Halo 3: How Microsoft Labs Invented a New Science of Play

One aspect of Halo 2 did blow everyone away: multiplayer matches over the Internet. No console game had yet mastered online play. And Bungie worked closely with the engineers at Microsoft's Xbox Live service to make signing on point-and-click simple. In minutes, Halo 2 players could join a quick game of "death match" — kill others before they kill you — or assemble teams for rollicking bouts of capture the flag. Better yet, players were automatically paired with others at the same skill level, ensuring that they wouldn't be instantly slaughtered by crazily adept 12-year-olds in Texas.

Fans swarmed online. Halo 2 became a system seller again: Of the 6 million people who have signed up for Xbox Live, fully two-thirds of them joined to play Halo. Redmond was ecstatic. Online gaming had long been considered a vital next step for console makers and, thanks to Bungie, Microsoft got there first.

As I peer over his shoulder at the computer screen, Tom Doyle prepares to show off his new gun. Holding an Xbox controller, he walks Master Chief over to a menacing, garbage-can-sized weapon and cradles it in both arms. Doyle spins the in-game camera around, so that we're staring right down the barrel, and fires. A stream of white-blue plasma pours out. This is the Plasma Turret — a powerful alien weapon debuting in Halo 3 that can blast through your shield in about two seconds. Doyle designed it.

"A lot of the energy weapons in Halo 2 felt frail, like pyoo-pyoo-pyoo Buck Rogers lasers" he says. It made people not want to pick them up and use them. "This feels more deadly. You can almost feel the heat of the weapon, the ignited plasma beams." He chuckles. "You know this thing is gonna kill."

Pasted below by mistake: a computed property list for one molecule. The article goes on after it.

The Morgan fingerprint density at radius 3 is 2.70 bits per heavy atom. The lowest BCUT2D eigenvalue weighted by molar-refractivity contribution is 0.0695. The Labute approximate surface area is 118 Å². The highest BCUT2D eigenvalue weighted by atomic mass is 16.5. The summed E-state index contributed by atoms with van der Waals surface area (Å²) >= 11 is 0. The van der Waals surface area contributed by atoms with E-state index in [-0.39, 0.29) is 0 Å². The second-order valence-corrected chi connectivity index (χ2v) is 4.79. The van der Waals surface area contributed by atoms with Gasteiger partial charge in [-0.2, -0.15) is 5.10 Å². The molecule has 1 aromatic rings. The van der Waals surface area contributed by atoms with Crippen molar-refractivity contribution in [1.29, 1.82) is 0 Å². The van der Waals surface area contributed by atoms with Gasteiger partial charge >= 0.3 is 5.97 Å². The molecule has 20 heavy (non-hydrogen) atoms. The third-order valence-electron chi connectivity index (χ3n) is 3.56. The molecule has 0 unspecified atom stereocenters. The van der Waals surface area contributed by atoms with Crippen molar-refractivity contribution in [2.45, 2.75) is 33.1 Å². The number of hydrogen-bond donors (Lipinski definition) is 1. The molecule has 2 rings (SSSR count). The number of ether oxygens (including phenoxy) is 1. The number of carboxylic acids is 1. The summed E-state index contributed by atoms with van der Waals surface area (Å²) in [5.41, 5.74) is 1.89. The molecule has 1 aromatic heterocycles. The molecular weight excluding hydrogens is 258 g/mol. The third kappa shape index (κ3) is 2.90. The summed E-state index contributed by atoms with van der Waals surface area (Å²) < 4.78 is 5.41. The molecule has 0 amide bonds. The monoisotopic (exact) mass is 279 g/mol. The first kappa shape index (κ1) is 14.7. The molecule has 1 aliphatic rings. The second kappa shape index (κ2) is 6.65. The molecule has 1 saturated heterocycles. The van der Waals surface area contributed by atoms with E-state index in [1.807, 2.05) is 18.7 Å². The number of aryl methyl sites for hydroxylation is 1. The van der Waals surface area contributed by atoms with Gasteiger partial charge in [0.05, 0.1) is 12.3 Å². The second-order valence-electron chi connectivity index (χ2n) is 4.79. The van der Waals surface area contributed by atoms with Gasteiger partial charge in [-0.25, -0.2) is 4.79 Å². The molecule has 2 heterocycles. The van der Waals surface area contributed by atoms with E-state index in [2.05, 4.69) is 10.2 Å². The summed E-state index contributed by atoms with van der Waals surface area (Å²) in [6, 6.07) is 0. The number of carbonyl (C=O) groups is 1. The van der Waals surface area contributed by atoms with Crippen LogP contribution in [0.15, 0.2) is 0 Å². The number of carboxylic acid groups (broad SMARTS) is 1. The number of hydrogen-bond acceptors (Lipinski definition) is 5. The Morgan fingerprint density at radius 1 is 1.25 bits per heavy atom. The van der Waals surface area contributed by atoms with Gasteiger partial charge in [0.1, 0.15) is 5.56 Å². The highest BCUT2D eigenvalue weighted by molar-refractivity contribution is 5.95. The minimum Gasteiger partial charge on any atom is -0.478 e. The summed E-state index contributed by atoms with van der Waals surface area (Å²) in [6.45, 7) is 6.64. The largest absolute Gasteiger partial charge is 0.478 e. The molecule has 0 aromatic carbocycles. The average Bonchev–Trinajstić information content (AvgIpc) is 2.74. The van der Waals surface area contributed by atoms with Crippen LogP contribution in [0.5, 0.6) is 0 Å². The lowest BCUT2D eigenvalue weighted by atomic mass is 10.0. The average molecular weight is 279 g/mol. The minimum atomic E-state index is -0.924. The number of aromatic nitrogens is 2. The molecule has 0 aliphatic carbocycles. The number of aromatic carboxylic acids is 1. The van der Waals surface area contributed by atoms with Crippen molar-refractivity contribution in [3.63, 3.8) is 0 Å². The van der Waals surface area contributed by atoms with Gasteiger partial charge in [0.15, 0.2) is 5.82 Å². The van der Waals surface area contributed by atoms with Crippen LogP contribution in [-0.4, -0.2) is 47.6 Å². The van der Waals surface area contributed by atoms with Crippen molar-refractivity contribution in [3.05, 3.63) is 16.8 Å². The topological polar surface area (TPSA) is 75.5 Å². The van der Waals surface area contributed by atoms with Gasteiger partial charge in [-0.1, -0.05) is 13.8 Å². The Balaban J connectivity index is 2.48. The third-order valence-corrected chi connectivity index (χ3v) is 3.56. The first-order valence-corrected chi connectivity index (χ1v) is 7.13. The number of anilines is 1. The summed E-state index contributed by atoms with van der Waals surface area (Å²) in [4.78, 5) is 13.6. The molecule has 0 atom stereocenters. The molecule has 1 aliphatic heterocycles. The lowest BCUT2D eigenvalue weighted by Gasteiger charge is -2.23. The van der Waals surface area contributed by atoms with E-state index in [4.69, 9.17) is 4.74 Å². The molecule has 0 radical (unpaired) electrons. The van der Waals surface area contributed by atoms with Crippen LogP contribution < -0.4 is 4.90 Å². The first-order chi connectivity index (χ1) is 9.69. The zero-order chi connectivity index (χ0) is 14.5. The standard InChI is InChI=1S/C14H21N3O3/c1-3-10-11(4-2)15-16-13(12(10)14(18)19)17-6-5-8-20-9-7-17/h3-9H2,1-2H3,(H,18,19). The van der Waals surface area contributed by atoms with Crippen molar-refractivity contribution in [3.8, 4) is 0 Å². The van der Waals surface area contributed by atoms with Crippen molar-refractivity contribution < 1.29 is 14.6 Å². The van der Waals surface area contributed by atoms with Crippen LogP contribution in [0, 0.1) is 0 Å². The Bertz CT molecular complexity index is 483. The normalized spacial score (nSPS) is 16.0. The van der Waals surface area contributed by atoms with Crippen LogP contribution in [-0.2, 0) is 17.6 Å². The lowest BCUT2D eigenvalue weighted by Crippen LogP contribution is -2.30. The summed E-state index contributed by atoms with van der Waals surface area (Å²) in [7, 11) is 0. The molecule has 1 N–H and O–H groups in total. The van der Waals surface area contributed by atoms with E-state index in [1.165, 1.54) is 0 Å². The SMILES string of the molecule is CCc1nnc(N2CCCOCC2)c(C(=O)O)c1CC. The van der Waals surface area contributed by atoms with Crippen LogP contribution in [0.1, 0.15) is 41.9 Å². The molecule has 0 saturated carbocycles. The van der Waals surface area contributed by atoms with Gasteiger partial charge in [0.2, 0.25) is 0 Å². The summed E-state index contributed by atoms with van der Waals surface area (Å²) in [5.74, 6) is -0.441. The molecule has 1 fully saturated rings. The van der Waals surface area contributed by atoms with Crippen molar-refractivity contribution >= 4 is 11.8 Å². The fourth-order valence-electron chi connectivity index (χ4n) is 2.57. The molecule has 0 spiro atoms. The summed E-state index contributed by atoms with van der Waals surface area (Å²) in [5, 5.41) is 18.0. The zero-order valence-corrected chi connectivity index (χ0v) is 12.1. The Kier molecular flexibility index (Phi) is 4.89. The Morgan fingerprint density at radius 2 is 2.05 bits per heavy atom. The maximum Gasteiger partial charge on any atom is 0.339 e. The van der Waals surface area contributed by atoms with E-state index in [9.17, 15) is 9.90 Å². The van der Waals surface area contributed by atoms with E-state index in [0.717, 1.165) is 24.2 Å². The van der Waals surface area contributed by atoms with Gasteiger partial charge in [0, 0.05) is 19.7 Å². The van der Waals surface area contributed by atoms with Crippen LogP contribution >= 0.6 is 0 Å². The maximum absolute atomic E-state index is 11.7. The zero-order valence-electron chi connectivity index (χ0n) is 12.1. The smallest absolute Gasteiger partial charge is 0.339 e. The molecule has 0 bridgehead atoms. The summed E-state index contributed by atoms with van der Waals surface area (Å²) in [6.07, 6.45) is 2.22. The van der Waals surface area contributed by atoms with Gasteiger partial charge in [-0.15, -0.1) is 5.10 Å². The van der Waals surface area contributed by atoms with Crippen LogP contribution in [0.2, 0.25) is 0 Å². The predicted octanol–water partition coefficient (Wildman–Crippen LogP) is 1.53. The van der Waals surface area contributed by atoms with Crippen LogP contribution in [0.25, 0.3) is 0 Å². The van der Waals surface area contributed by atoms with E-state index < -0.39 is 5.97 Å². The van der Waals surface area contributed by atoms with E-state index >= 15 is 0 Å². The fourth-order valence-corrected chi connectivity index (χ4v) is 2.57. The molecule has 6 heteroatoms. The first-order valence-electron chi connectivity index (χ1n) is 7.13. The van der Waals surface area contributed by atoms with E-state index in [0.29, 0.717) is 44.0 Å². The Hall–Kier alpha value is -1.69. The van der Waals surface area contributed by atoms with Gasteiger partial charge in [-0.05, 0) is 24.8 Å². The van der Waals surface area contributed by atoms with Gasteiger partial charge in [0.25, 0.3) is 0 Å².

Bungie is determined not to repeat the mistakes of Halo 2. This time it wants to make the single-player game perfect. To this end, it has committed to a two-step process: First dream up the new weapons, levels, and situations. Then monitor hundreds of people as they play the hell out of them in Pagulayan's lab.

There are a few things to fix right away. One of Bungie's central goals is to restore the "golden tripod" of play. Working with Doyle and the other weapons artists, gameplay chief Griesemer tweaked the guns — for example, reducing the amount of ammo many carried — so that wielding two at a time won't always be the most effective way to dispatch an enemy. He then boosted the power of grenades and the "melee" punching attacks. Battles, he hopes, will once again become the sort of lightning-fast chess matches they were in the original Halo, requiring constant, on-the-fly decisions about which method of attack to use.

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